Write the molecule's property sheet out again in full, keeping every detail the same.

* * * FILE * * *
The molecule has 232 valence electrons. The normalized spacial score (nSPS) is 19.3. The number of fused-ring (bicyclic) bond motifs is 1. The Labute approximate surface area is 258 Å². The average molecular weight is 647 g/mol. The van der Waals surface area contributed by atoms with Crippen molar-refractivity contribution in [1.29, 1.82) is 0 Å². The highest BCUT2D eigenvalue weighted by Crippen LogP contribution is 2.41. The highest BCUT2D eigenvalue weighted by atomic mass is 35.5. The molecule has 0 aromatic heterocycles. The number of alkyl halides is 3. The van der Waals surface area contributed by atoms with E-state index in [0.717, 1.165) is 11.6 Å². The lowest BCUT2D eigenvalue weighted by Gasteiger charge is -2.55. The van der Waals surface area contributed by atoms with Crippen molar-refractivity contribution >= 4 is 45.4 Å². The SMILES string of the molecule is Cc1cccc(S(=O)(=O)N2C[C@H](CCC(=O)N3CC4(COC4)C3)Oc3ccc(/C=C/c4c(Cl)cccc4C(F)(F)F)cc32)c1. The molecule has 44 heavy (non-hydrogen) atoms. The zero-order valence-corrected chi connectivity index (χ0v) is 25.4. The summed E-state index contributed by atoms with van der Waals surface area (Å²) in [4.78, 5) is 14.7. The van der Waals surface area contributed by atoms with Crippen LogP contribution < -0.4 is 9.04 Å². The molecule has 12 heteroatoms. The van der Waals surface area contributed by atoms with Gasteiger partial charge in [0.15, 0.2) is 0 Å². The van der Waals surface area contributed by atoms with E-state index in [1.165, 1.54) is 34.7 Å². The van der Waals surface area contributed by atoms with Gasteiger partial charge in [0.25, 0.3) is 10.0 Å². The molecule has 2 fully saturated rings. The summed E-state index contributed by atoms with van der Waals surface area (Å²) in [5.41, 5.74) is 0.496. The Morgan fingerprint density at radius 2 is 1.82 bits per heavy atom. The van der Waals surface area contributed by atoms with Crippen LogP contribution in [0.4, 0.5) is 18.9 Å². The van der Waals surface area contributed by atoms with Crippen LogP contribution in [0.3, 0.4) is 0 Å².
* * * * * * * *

The molecule has 232 valence electrons. The normalized spacial score (nSPS) is 19.3. The number of fused-ring (bicyclic) bond motifs is 1. The Labute approximate surface area is 258 Å². The average molecular weight is 647 g/mol. The van der Waals surface area contributed by atoms with Crippen molar-refractivity contribution in [1.29, 1.82) is 0 Å². The highest BCUT2D eigenvalue weighted by Crippen LogP contribution is 2.41. The highest BCUT2D eigenvalue weighted by atomic mass is 35.5. The molecule has 0 aromatic heterocycles. The number of alkyl halides is 3. The van der Waals surface area contributed by atoms with E-state index in [0.717, 1.165) is 11.6 Å². The lowest BCUT2D eigenvalue weighted by Gasteiger charge is -2.55. The van der Waals surface area contributed by atoms with Crippen molar-refractivity contribution >= 4 is 45.4 Å². The SMILES string of the molecule is Cc1cccc(S(=O)(=O)N2C[C@H](CCC(=O)N3CC4(COC4)C3)Oc3ccc(/C=C/c4c(Cl)cccc4C(F)(F)F)cc32)c1. The molecule has 44 heavy (non-hydrogen) atoms. The zero-order valence-corrected chi connectivity index (χ0v) is 25.4. The summed E-state index contributed by atoms with van der Waals surface area (Å²) in [4.78, 5) is 14.7. The van der Waals surface area contributed by atoms with Crippen LogP contribution < -0.4 is 9.04 Å². The molecule has 12 heteroatoms. The van der Waals surface area contributed by atoms with Gasteiger partial charge in [0.15, 0.2) is 0 Å². The van der Waals surface area contributed by atoms with E-state index in [1.165, 1.54) is 34.7 Å². The van der Waals surface area contributed by atoms with Gasteiger partial charge in [0.25, 0.3) is 10.0 Å². The molecule has 2 fully saturated rings. The summed E-state index contributed by atoms with van der Waals surface area (Å²) in [5.41, 5.74) is 0.496. The Morgan fingerprint density at radius 2 is 1.82 bits per heavy atom. The van der Waals surface area contributed by atoms with Crippen LogP contribution in [0.4, 0.5) is 18.9 Å². The van der Waals surface area contributed by atoms with Crippen LogP contribution in [0.3, 0.4) is 0 Å².